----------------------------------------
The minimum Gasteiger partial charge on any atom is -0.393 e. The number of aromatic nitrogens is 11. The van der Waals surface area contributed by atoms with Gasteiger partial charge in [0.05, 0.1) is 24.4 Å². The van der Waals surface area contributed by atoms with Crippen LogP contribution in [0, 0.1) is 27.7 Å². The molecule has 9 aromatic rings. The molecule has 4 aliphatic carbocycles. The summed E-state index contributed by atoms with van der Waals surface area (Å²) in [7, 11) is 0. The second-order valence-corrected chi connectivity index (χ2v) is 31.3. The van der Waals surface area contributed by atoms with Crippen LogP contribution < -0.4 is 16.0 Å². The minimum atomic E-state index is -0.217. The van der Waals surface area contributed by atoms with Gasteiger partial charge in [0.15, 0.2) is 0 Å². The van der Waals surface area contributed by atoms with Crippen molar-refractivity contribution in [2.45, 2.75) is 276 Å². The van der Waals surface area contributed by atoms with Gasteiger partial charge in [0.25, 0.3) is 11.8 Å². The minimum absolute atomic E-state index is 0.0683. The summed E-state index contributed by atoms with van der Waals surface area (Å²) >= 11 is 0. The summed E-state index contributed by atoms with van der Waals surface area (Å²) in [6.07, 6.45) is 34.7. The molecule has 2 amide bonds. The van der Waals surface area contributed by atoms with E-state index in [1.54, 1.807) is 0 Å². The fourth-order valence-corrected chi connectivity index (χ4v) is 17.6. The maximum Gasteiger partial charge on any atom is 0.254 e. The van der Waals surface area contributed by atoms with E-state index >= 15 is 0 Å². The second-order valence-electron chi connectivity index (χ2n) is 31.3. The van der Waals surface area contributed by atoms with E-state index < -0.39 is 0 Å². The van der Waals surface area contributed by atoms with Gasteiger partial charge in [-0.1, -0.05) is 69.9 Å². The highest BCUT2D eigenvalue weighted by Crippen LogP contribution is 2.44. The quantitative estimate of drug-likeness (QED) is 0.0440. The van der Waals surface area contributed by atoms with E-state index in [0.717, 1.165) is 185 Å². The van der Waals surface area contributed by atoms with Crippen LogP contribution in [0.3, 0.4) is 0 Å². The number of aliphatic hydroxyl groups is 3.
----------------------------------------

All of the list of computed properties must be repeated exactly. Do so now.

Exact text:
The minimum Gasteiger partial charge on any atom is -0.393 e. The number of aromatic nitrogens is 11. The van der Waals surface area contributed by atoms with Gasteiger partial charge in [0.05, 0.1) is 24.4 Å². The van der Waals surface area contributed by atoms with Crippen LogP contribution in [0, 0.1) is 27.7 Å². The molecule has 9 aromatic rings. The molecule has 4 aliphatic carbocycles. The summed E-state index contributed by atoms with van der Waals surface area (Å²) in [7, 11) is 0. The second-order valence-corrected chi connectivity index (χ2v) is 31.3. The van der Waals surface area contributed by atoms with Crippen LogP contribution < -0.4 is 16.0 Å². The minimum atomic E-state index is -0.217. The van der Waals surface area contributed by atoms with Gasteiger partial charge in [0.15, 0.2) is 0 Å². The van der Waals surface area contributed by atoms with Crippen molar-refractivity contribution in [2.45, 2.75) is 276 Å². The van der Waals surface area contributed by atoms with Gasteiger partial charge in [0.25, 0.3) is 11.8 Å². The minimum absolute atomic E-state index is 0.0683. The summed E-state index contributed by atoms with van der Waals surface area (Å²) >= 11 is 0. The summed E-state index contributed by atoms with van der Waals surface area (Å²) in [6.07, 6.45) is 34.7. The molecule has 2 amide bonds. The van der Waals surface area contributed by atoms with E-state index in [1.54, 1.807) is 0 Å². The fourth-order valence-corrected chi connectivity index (χ4v) is 17.6. The maximum Gasteiger partial charge on any atom is 0.254 e. The van der Waals surface area contributed by atoms with E-state index >= 15 is 0 Å². The second-order valence-electron chi connectivity index (χ2n) is 31.3. The van der Waals surface area contributed by atoms with E-state index < -0.39 is 0 Å². The van der Waals surface area contributed by atoms with Gasteiger partial charge in [-0.1, -0.05) is 69.9 Å². The highest BCUT2D eigenvalue weighted by Crippen LogP contribution is 2.44. The quantitative estimate of drug-likeness (QED) is 0.0440. The van der Waals surface area contributed by atoms with E-state index in [0.717, 1.165) is 185 Å². The van der Waals surface area contributed by atoms with Crippen LogP contribution in [0.3, 0.4) is 0 Å². The number of aliphatic hydroxyl groups is 3.